2. Defendants' Response

Richard Bellamy has been the Administrative Chaplain at MCI-J since November 1999. ECF No. 14-3, ¶ 1. He is responsible for overseeing the paperwork for seventeen different religious groups and the programming for twelve of those groups, including Judaism. Id., ¶ 2. He is not responsible for making policy decisions or any decisions regarding who receives Kosher meals. Id. Rachmiel Tobesman is the Administrative Chaplain at Central Maryland Correctional Facility (“CMCF”) and is the Rabbinic Advisor for DPSCS. ECF No. 14-4, ¶ 1.

a. Kosher Meals

Defendants explain that when inmates enter the Division of Correction they are asked to complete paperwork regarding their religious affiliation. ECF No. 14-4, ¶ 4. Practitioners of Judaism, which requires a Kosher diet, must request the diet by completing the Religious Diet Application Form. Id., ¶ 5. Not all inmates who identify as Jewish request a Kosher diet. Id., ¶ 4. Tobesman is responsible for reviewing the applications and interviewing inmates regarding their understanding of Kosher diet rules. Id., ¶ 5. Once the inmate is approved for the diet they must sign the Religious Diet Agreement, which provides, among other things, that inmates receiving Kosher meals may not purchase non-Kosher food from the Commissary. Id., ¶ 6. Tobesman estimates that 60% of the items sold in the Commissary are Kosher. Id.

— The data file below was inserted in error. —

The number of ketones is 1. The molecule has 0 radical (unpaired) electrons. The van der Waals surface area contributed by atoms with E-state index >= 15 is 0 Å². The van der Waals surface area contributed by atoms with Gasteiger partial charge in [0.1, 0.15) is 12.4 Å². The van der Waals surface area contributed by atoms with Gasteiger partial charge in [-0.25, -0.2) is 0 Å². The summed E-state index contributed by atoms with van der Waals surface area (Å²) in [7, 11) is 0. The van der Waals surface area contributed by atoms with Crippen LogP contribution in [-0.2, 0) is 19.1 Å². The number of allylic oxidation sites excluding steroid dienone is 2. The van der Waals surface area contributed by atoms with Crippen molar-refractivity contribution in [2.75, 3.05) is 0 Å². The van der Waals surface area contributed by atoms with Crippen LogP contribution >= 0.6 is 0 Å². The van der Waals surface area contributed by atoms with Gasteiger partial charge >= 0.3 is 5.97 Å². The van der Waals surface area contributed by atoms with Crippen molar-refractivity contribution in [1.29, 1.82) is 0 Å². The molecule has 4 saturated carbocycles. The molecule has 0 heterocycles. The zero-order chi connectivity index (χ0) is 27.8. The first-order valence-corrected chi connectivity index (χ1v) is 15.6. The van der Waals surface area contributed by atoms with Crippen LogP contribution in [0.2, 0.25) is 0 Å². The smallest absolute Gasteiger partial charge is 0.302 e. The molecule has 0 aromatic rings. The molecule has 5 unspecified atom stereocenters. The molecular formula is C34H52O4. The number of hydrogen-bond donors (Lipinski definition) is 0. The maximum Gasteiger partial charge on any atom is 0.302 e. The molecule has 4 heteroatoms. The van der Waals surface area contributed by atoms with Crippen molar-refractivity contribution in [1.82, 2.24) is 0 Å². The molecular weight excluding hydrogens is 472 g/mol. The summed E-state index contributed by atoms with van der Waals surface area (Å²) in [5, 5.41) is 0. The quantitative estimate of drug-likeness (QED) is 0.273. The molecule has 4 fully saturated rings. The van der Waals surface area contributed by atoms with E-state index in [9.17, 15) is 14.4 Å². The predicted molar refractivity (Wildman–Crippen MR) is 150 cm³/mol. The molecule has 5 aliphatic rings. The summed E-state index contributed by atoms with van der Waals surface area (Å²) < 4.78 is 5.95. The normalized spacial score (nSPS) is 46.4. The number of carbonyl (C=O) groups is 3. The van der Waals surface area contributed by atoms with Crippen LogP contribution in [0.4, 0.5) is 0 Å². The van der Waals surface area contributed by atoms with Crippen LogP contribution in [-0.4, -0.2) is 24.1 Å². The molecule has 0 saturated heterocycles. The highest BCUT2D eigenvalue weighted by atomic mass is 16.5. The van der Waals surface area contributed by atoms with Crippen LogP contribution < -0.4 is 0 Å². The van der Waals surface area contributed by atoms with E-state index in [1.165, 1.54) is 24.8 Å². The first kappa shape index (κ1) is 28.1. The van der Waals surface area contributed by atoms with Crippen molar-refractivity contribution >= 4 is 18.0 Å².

Tobesman is also responsible for reviewing the Commissary logs for all Kosher-keeping inmates to confirm their purchases do not violate the Religious Diet Agreement. ECF No. 14-4, ¶ 7. If an inmate violates the contract, they are provided verbal counseling for the first offense. Continued violations may result in additional counselling and may ultimately lead to a year suspension from participation in the Kosher meal program. Id. Fox has purchased non-kosher items at the Commissary on several occasions, after which he was counselled regarding his purchases and reminded that he can only purchase Kosher food items while receiving the Kosher diet. Id., ¶ 8.